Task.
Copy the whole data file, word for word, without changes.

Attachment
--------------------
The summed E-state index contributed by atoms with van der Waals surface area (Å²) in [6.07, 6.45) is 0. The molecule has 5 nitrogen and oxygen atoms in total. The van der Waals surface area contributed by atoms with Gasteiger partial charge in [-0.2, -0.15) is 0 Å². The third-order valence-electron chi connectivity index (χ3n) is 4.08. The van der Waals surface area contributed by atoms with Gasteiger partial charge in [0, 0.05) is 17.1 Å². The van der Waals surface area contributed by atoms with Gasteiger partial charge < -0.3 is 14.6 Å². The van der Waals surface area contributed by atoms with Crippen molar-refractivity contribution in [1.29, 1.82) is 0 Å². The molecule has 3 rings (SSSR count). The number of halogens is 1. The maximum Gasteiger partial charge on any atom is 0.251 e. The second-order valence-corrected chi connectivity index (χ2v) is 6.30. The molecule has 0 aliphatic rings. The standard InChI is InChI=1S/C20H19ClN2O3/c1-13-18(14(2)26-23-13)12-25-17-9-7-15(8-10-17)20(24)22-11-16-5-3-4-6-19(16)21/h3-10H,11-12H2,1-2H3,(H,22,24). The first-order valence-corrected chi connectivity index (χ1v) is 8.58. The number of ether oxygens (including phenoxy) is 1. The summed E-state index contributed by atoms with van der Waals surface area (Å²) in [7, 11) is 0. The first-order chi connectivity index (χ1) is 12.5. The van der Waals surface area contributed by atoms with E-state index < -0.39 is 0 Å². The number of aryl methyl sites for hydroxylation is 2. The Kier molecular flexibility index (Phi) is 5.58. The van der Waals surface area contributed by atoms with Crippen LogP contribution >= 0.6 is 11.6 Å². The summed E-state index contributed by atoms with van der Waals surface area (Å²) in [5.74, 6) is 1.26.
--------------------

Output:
The summed E-state index contributed by atoms with van der Waals surface area (Å²) in [6.07, 6.45) is 0. The molecule has 5 nitrogen and oxygen atoms in total. The van der Waals surface area contributed by atoms with Gasteiger partial charge in [-0.2, -0.15) is 0 Å². The third-order valence-electron chi connectivity index (χ3n) is 4.08. The van der Waals surface area contributed by atoms with Gasteiger partial charge in [0, 0.05) is 17.1 Å². The van der Waals surface area contributed by atoms with Gasteiger partial charge < -0.3 is 14.6 Å². The van der Waals surface area contributed by atoms with Crippen molar-refractivity contribution in [1.29, 1.82) is 0 Å². The molecule has 3 rings (SSSR count). The number of halogens is 1. The maximum Gasteiger partial charge on any atom is 0.251 e. The second-order valence-corrected chi connectivity index (χ2v) is 6.30. The molecule has 0 aliphatic rings. The standard InChI is InChI=1S/C20H19ClN2O3/c1-13-18(14(2)26-23-13)12-25-17-9-7-15(8-10-17)20(24)22-11-16-5-3-4-6-19(16)21/h3-10H,11-12H2,1-2H3,(H,22,24). The first-order valence-corrected chi connectivity index (χ1v) is 8.58. The number of ether oxygens (including phenoxy) is 1. The summed E-state index contributed by atoms with van der Waals surface area (Å²) in [7, 11) is 0. The first-order chi connectivity index (χ1) is 12.5. The van der Waals surface area contributed by atoms with E-state index < -0.39 is 0 Å². The number of aryl methyl sites for hydroxylation is 2. The Kier molecular flexibility index (Phi) is 5.58. The van der Waals surface area contributed by atoms with Crippen LogP contribution >= 0.6 is 11.6 Å². The summed E-state index contributed by atoms with van der Waals surface area (Å²) in [5.74, 6) is 1.26.